Delaying Diabetes Onset a Target for Heart Failure Prevention

By Reuters Staff

August 20, 2021

NEW YORK (Reuters Health) - Efforts to delay the onset of diabetes may be a target for heart failure (HF) prevention, according to new data showing a strong association between diabetes duration and HF risk.

"The results of our study can help refine the assessment of the risk of heart failure among individuals with diabetes, and thus better implement primary and secondary cardiovascular preventive care among individuals at risk for or with diabetes, possibly through a delay of diabetes onset and an aggressive use of cardioprotective therapies among those with longer diabetes duration," researchers write in the Journal of the American College of Cardiology: Heart Failure.

Using data from the ARIC study, Dr. Justin B. Echouffo-Tcheugui of Johns Hopkins University, in Baltimore, Maryland, and colleagues assessed the association of diabetes duration with incident HF among 9,734 adults (mean age, 63 years; 58% women; 22% Black) without HF or coronary heart disease in 1996-1998.

Over 22.5 years of follow-up, 1,968 HF events were recorded. Compared with those without diabetes, HF risk rose with longer diabetes duration, with the highest risk among those with diabetes for 15 or more years (hazard ratio, 2.82; 95% confidence interval, 2.25 to 3.63).

Each five-year increase in diabetes duration was associated with a 17% (95% CI, 11% to 22%) increase in HF risk.

Longer diabetes duration was more strongly associated with HF risk among younger individuals, among those with poor glycemic control, among Blacks compared with whites, and among women compared with men.

Notably, prediabetes was also associated with an increased risk of HF, the researchers say.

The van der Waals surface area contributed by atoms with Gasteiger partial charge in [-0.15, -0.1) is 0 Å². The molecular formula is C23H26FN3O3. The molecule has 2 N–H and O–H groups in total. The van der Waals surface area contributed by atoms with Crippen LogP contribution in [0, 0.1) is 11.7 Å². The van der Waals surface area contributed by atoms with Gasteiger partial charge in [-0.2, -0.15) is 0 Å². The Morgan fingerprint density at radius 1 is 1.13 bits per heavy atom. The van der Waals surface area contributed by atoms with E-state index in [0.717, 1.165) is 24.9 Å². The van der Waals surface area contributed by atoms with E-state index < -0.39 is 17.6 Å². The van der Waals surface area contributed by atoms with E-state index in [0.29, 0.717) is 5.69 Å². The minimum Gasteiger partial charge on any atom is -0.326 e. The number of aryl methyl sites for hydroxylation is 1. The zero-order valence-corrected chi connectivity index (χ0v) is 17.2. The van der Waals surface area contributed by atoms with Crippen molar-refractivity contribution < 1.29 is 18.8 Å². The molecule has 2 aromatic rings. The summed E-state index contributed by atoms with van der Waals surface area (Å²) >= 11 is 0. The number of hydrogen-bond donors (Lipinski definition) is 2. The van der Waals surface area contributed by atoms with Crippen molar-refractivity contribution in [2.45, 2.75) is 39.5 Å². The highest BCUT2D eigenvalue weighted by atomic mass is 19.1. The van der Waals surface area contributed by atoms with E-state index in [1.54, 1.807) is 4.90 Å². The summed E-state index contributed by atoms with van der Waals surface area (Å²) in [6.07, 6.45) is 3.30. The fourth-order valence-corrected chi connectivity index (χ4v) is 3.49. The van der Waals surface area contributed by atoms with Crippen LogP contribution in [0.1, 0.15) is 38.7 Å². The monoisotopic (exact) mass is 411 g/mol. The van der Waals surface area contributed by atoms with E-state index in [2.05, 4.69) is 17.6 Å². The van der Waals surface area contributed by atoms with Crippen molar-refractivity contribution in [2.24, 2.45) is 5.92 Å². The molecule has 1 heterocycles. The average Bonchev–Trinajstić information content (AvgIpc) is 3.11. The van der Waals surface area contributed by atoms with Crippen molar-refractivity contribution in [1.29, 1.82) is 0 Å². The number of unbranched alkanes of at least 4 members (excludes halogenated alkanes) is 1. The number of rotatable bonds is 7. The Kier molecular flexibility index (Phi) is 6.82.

The findings, they add, highlight the importance of accounting for the duration of diabetes when assessing the risk of diabetes-related HF.

"Although some diabetes-specific risk algorithms like the UKPDS (United Kingdom Prospective Diabetes Study) risk prediction tools have included the duration of diabetes in the prediction of atherosclerotic cardiovascular disease (coronary heart disease and stroke), this metric has not yet been taken into account in HF prediction algorithms," they point out.

"Additionally, the integration of the duration of diabetes in HF risk estimation among people with diabetes could help refine the selection of high-risk individuals who may derive the greatest absolute benefits from aggressive cardioprotective preventative therapies, especially novel therapies such as SGLT2 inhibitors," they add.

In addition, the results suggest that delaying the onset of diabetes using strategies similar to those implemented in the U.S. Diabetes Prevention Program may help prevent the onset of HF.

The ARIC study had no commercial funding. The authors have declared no conflicts of interest.

SOURCE Journal of the American College of Cardiology: Heart Failure, online July 26, 2021.